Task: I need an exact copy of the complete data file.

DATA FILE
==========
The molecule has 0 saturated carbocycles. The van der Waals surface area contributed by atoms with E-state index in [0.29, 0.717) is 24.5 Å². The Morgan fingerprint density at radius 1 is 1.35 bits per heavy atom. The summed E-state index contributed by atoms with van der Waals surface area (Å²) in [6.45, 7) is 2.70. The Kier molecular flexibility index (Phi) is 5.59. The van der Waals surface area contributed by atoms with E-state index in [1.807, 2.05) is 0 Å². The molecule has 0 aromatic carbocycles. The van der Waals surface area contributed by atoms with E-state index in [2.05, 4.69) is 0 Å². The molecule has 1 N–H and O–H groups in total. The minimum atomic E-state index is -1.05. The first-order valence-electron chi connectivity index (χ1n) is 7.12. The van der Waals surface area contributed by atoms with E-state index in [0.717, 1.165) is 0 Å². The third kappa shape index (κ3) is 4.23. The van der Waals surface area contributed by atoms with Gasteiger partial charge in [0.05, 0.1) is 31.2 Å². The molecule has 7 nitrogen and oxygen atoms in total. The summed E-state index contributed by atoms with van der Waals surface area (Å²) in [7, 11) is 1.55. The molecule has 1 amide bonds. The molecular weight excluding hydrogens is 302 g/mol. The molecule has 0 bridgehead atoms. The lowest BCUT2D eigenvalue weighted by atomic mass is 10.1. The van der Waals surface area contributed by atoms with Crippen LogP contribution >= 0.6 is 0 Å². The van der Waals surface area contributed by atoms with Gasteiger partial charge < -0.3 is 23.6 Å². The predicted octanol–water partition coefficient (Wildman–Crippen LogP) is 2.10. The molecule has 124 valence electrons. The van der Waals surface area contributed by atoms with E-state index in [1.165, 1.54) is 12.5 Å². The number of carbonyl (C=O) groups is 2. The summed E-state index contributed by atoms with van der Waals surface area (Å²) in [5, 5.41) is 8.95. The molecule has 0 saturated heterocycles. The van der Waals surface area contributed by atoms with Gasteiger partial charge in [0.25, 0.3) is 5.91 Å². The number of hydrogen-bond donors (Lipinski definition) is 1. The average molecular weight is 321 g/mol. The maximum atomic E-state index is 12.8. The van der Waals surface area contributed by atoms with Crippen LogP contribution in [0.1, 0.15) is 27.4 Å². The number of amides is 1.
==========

The molecule has 0 saturated carbocycles. The van der Waals surface area contributed by atoms with E-state index in [0.29, 0.717) is 24.5 Å². The Morgan fingerprint density at radius 1 is 1.35 bits per heavy atom. The summed E-state index contributed by atoms with van der Waals surface area (Å²) in [6.45, 7) is 2.70. The Kier molecular flexibility index (Phi) is 5.59. The van der Waals surface area contributed by atoms with E-state index in [1.807, 2.05) is 0 Å². The molecule has 0 aromatic carbocycles. The van der Waals surface area contributed by atoms with E-state index in [2.05, 4.69) is 0 Å². The molecule has 1 N–H and O–H groups in total. The minimum atomic E-state index is -1.05. The first-order valence-electron chi connectivity index (χ1n) is 7.12. The van der Waals surface area contributed by atoms with E-state index in [0.717, 1.165) is 0 Å². The third kappa shape index (κ3) is 4.23. The van der Waals surface area contributed by atoms with Gasteiger partial charge in [0.05, 0.1) is 31.2 Å². The molecule has 7 nitrogen and oxygen atoms in total. The summed E-state index contributed by atoms with van der Waals surface area (Å²) in [7, 11) is 1.55. The molecule has 1 amide bonds. The molecular weight excluding hydrogens is 302 g/mol. The molecule has 0 bridgehead atoms. The lowest BCUT2D eigenvalue weighted by atomic mass is 10.1. The van der Waals surface area contributed by atoms with Crippen LogP contribution >= 0.6 is 0 Å². The van der Waals surface area contributed by atoms with Gasteiger partial charge < -0.3 is 23.6 Å². The predicted octanol–water partition coefficient (Wildman–Crippen LogP) is 2.10. The molecule has 124 valence electrons. The van der Waals surface area contributed by atoms with E-state index in [1.165, 1.54) is 12.5 Å². The number of carbonyl (C=O) groups is 2. The summed E-state index contributed by atoms with van der Waals surface area (Å²) in [5, 5.41) is 8.95. The molecule has 0 saturated heterocycles. The van der Waals surface area contributed by atoms with Gasteiger partial charge in [0.25, 0.3) is 5.91 Å². The number of hydrogen-bond donors (Lipinski definition) is 1. The average molecular weight is 321 g/mol. The maximum atomic E-state index is 12.8. The van der Waals surface area contributed by atoms with Crippen LogP contribution in [0.1, 0.15) is 27.4 Å². The number of amides is 1.